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“Bite-Size Bits of Local, National, and Global History”
Archea Korinthos (Old Corinth) in Corinthia Regional Unit, Peloponnese Region, Greece
 

Temple E

 
 
Temple E Marker image. Click for full size.
By Dale K. Benington, June 22, 2015
1. Temple E Marker
Inscription. English Text:

Standing 9.00 meters above the Forum, Temple E occupied as prominent a place in the Roman city as the Temple of Apollo.

In its first phase, the temple had stone foundations, probably with a triple crepis measuring 44.00 x 23.50 meters, on which was constructed a limestone Doric temple with six columns across its facade. The temple enclosure was bounded by a wall to the west and by stoas on the north and south. It is dated to the early 1st century A.D., soon after the death of Augustus.

In the late 1st century A.D. the temple was radically altered. The new building was built in the Corinthian order on a podium 3.4 meters high and was surrounded by a colonnade of 6 columns across the short sides and 12 along the long sides. The temple had a pronaos with two columns in antis and a long, narrow cella. The temple was completely enclosed by stoas during this phase.

From Pausanias's description, his temple appears to have been dedicated to Octavia, the sister of Augustus.
 
Erected by LZ Ephoreia of Prehistoric & Classical Antiquities.
 
Location. 37° 54.293′ N, 22° 52.69′ E. Marker is in Archea Korinthos (Old Corinth), Peloponnese Region, in Corinthia Regional
Temple E Marker image. Click for full size.
By Dale K. Benington, June 22, 2015
2. Temple E Marker
View of the marker at the base of the temple.
Unit. Marker can be reached from Enotiki Archeas Korinthou north of EO Korinthou Argous (Local Route 7), on the left when traveling north. Click for map. This marker is located in the Archaeological Park of Ancient Corinth, and is situated almost directly behind the archaeological park visitor center and museum, in front of the remains of the temple. Marker is in this post office area: Archea Korinthos (Old Corinth), Peloponnese Region 200 07, Greece.
 
Other nearby markers. At least 8 other markers are within walking distance of this marker. Road Network (about 90 meters away, measured in a direct line); Ancient Corinth (about 90 meters away); Glauke Fountain (about 90 meters away); Buildings at the West End of Roman Agora (about 90 meters away); Temple of Apollo (about 120 meters away); Archaeological Site of Ancient Corinth (about 180 meters away); The Rostra (Bema) of the Roman Forum (about 180 meters away); The Heroon at the Crossroads: an early sanctuary of Ancient Corinth (about 180 meters away). Click for a list of all markers in Archea Korinthos (Old Corinth).
 
More about this marker. With regards to the location of all of the markers in the Archaeological Park of Ancient Corinth, when going online and researching directional information, I could not locate any websites, or any online maps, that provided the names of the local streets, so it was difficult for me to provide accurate and detailed directional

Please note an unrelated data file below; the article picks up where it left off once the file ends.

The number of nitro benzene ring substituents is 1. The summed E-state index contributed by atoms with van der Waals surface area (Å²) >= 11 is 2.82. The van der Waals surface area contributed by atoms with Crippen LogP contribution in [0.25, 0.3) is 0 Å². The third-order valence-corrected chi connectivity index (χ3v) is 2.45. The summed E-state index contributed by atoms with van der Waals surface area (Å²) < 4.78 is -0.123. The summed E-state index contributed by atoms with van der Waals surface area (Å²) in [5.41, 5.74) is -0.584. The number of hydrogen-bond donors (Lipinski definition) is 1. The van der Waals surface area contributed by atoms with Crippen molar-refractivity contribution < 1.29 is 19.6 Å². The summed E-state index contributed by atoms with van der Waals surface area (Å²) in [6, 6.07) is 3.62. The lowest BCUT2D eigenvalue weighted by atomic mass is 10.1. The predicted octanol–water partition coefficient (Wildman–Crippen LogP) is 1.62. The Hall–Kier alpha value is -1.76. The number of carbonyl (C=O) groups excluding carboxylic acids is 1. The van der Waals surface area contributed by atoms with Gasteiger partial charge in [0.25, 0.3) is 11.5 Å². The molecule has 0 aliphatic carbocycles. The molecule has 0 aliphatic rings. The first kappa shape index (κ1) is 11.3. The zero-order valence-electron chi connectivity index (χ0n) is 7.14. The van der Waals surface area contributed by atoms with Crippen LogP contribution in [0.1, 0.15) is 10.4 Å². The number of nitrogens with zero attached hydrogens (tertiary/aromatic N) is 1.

Temple E Marker image. Click for full size.
By Dale K. Benington, June 22, 2015
3. Temple E Marker
Close-up view, that is displayed on the marker, of an illustration, showing the details of the second phase of the temple.
information. The street and crossroad that I have provided are the closest two "named" streets that I could locate on any of the maps that I used.

One online site provided the following directions for getting to the archaeological park: "By car: 90 minutes from Athens. The exit to Ancient Corinth, approaching from the north, is about 2 kilometers west of the Tripolis interchange. Warning: visitors familiar with the village before 1996 should take the Patras interchange not the new Tripolis highway to arrive from the other side of the village; no exit was constructed and a U-turn cannot be made for ten kilometers."
 
Related markers. Click here for a list of markers that are related to this marker. To better understand the relationship, study each marker in the order shown.
 
Categories. Notable Places
 
Temple E image. Click for full size.
By Dale K. Benington, June 22, 2015
4. Temple E
View showing the actual details of the second phase of the temple.
Temple E Marker image. Click for full size.
By Dale K. Benington, June 22, 2015
5. Temple E Marker
Close-up view, that is displayed on the marker, of an illustration, showing the first phase, Roman period (1st century A.C.), plan of the temple and peribolos.
Temple E Marker image. Click for full size.
By Dale K. Benington, June 22, 2015
6. Temple E Marker
Close-up view, that is displayed on the marker, of an illustration, showing the second phase, Roman period (late 1st century A.C.), plan of the temple and peribolos.
Temple E Marker image. Click for full size.
By Dale K. Benington, June 22, 2015
7. Temple E Marker
Close-up view, that is displayed on the marker, of a illustrations, showing the first phase reconstruction of the temple (1st century A.D.) and another drawing showing the Pediment figures.
Temple E Marker image. Click for full size.
By Dale K. Benington, June 22, 2015
8. Temple E Marker
Close-up view, that is displayed on the marker, of an illustration, showing where the park visitor was in relation to the ruins of the archaeological park, while standing in front of the marker.
Temple E Marker image. Click for full size.
By Dale K. Benington, June 22, 2015
9. Temple E Marker
View showing where the marker is situated in relation to the temple ruins.
 
 
Credits. This page originally submitted on , by Dale K. Benington of Toledo, Ohio. This page has been viewed 232 times since then and 16 times this year. Photos:   1, 2, 3, 4, 5, 6, 7, 8, 9. submitted on , by Dale K. Benington of Toledo, Ohio. This page was last revised on June 16, 2016.
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